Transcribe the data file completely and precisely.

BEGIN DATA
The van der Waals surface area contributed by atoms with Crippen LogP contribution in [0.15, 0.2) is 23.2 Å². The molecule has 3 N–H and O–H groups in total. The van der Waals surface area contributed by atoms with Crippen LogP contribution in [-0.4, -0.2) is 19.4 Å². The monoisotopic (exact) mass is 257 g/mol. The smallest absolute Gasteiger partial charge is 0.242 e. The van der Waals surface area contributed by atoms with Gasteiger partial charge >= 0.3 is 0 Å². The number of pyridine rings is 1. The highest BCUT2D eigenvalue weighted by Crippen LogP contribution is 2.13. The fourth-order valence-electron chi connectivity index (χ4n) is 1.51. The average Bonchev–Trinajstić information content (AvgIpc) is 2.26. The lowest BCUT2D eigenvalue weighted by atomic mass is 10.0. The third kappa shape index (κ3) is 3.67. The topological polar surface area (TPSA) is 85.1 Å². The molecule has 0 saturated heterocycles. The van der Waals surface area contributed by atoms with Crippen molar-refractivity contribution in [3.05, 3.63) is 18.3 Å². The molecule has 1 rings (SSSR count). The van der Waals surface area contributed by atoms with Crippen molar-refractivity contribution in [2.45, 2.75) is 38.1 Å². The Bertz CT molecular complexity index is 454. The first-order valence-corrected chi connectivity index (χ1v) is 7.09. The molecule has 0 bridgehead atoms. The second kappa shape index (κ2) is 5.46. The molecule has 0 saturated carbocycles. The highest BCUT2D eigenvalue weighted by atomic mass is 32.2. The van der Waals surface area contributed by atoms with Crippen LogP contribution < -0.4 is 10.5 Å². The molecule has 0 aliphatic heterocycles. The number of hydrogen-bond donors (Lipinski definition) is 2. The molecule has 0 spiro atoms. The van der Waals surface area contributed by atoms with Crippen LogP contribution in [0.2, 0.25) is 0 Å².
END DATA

The van der Waals surface area contributed by atoms with Crippen LogP contribution in [0.15, 0.2) is 23.2 Å². The molecule has 3 N–H and O–H groups in total. The van der Waals surface area contributed by atoms with Crippen LogP contribution in [-0.4, -0.2) is 19.4 Å². The monoisotopic (exact) mass is 257 g/mol. The smallest absolute Gasteiger partial charge is 0.242 e. The van der Waals surface area contributed by atoms with Gasteiger partial charge >= 0.3 is 0 Å². The number of pyridine rings is 1. The highest BCUT2D eigenvalue weighted by Crippen LogP contribution is 2.13. The fourth-order valence-electron chi connectivity index (χ4n) is 1.51. The average Bonchev–Trinajstić information content (AvgIpc) is 2.26. The lowest BCUT2D eigenvalue weighted by atomic mass is 10.0. The third kappa shape index (κ3) is 3.67. The topological polar surface area (TPSA) is 85.1 Å². The molecule has 0 saturated heterocycles. The van der Waals surface area contributed by atoms with Crippen molar-refractivity contribution in [3.05, 3.63) is 18.3 Å². The molecule has 1 rings (SSSR count). The van der Waals surface area contributed by atoms with Crippen molar-refractivity contribution in [2.45, 2.75) is 38.1 Å². The Bertz CT molecular complexity index is 454. The first-order valence-corrected chi connectivity index (χ1v) is 7.09. The molecule has 0 bridgehead atoms. The second kappa shape index (κ2) is 5.46. The molecule has 0 saturated carbocycles. The highest BCUT2D eigenvalue weighted by atomic mass is 32.2. The van der Waals surface area contributed by atoms with Crippen LogP contribution < -0.4 is 10.5 Å². The molecule has 0 aliphatic heterocycles. The number of hydrogen-bond donors (Lipinski definition) is 2. The molecule has 0 spiro atoms. The van der Waals surface area contributed by atoms with Crippen LogP contribution in [0.2, 0.25) is 0 Å².